Dave was supposedly attending university that year but weeks seemed to go by when he scarcely made it onto campus for more than a few hours, if at all. The real hub of his existence that winter and spring was our living room which he’d take over every night at about midnight, and not relinquish until the first watery rays of morning light leaked out of the eastern horizon. Smoking his pipe and growing a great woolly beard, Dave would pass night after night, reading great hulking tomes by Soren Kierkegaard and Jean Paul Sartre, while playing The Songs of Leonard Cohen over and over again on the family stereo. Most nights, his cue to turn in, was hearing the morning newspaper hit the front porch.
A callow puppy of fifteen that year, I found some of the tunes beguilingly sad but couldn’t begin to crack the wonder of those lyrics which were riddled with exotic terms and imagery promiscuously plundered from Judaism, Catholicism and Buddhism, and mysteriously charged with dark sexual portent.
And sweeping up the jokers that he left behind
you'll find he did not leave you much, not even laughter.
Like any dealer he was watching for the card
that is so high and wild he'll never need to deal another.
He was just some Joseph looking for a manger.
Five years later, my hormones having caught up with my curiosity,, I was more than ready for full immersion into Leonard-land and felt caught out one hot summer afternoon when another brother, just back from the west coast, looked in on me spinning that platter in my unlit basement room while lighting cigarettes end to end. “Woah,” said Ted in embarrassed recognition of what had apparently become a family ritual. "And what kind of summer are you having?”
Obviously, this wasn’t a question that required an answer.
In October of 2004, Leonard Cohen was devastated to discover that he was almost bankrupt. His long-time manager, Kelley Lynch, had wiped out his savings, his retirement accounts, his charitable trust funds, and had even sold off some of his music publishing rights. This man who had been so effortlessly able to tap into the devotion and charity of so many women, had fatally misjudged in this instance, entrusting his legacy and estate to an unworthy manager. Though he sued Lynch in 2007 for a reported nine million dollars and was legally awarded the same, he never saw the money.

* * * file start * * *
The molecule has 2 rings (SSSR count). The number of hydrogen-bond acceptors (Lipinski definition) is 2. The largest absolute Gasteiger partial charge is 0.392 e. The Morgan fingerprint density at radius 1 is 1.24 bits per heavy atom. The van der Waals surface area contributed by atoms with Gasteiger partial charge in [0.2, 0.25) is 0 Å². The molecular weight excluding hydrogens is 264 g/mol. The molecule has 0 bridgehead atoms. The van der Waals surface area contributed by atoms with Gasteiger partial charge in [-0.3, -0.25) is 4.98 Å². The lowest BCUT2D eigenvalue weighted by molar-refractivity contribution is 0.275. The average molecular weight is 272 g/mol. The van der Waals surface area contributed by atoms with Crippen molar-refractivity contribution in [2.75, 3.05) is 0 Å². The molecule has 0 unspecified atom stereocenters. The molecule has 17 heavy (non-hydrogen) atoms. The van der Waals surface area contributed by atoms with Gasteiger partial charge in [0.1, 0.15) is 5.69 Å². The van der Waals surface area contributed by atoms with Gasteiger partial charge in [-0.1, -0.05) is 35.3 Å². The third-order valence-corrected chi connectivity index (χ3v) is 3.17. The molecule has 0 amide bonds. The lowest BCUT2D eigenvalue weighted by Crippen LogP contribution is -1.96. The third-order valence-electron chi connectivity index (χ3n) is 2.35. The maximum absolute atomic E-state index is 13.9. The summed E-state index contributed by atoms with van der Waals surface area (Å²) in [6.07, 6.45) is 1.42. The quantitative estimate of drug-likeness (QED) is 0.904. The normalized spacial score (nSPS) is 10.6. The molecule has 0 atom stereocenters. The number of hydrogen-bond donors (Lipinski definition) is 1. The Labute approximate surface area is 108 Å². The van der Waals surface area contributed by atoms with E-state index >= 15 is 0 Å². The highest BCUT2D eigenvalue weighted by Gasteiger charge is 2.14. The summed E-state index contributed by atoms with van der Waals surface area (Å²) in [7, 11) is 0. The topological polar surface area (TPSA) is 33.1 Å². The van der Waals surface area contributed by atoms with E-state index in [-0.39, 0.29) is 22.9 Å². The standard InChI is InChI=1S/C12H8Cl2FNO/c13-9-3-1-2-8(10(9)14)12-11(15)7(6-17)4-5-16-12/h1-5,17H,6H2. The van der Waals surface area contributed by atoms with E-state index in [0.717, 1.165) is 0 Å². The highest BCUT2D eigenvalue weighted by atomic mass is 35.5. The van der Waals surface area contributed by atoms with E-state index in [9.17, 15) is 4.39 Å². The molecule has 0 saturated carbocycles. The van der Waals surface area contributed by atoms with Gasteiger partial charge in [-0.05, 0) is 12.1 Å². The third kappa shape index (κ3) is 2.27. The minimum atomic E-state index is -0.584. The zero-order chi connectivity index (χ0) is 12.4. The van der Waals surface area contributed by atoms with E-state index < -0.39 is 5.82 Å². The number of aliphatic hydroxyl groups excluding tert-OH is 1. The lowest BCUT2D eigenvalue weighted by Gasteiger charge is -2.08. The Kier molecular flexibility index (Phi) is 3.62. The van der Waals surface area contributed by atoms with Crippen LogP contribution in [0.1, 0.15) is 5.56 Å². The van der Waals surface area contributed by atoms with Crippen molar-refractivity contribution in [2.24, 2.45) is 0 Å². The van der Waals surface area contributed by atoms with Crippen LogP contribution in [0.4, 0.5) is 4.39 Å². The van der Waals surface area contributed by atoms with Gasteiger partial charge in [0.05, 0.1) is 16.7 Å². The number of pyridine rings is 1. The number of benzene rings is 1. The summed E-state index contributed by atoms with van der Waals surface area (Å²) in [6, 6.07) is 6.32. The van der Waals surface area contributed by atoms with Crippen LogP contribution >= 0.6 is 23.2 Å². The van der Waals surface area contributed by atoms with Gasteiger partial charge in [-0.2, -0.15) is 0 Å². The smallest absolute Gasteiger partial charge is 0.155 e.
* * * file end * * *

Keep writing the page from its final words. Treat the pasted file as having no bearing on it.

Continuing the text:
And so at the age of 74, an artist who could to take up to nine years between albums as he booked himself into a Buddhist monastery for three and four-year stretches of meditation and writing, suddenly had to hit the road for three grueling years as he slaved to fill those depleted coffers back up. Cohen and a crackerjack band toured everywhere – the U.S., Canada (even London, Ontario), Australia, New Zealand, Britain, Europe, Israel – typically playing Bruce Springsteen-dimensioned concerts of three hours’ duration.
His best-selling Live in London concert DVD from a 2008 concert at London’s O2 Arena gives a touching portrait of a gracious artist who may have suffered a stroke of rotten luck but managed to bounce back with humility and humour as he summoned his energies one last time to showcase one of the most beguiling song catalogues of the last fifty years. His between song patter alone is worth the price of admission; two of his more delicious observations being: “The last time I played on a stage in London, I was just a starry-eyed kid of 60 with a crazy dream.” And “I’ve studied deeply in philosophies and religions but cheerfulness kept breaking through.”
Circumstances or fate unquestionably forced his hand. And he certainly had to forgo the easeful sort of retirement he’d planned. But by the end of that remarkable musical revival that felt almost religious in the crowds and devotion it aroused, I can't imagine that old 'Field Commander Cohen' (as he'd once christened himself) had any regrets that this final act of his life played out the way that it did.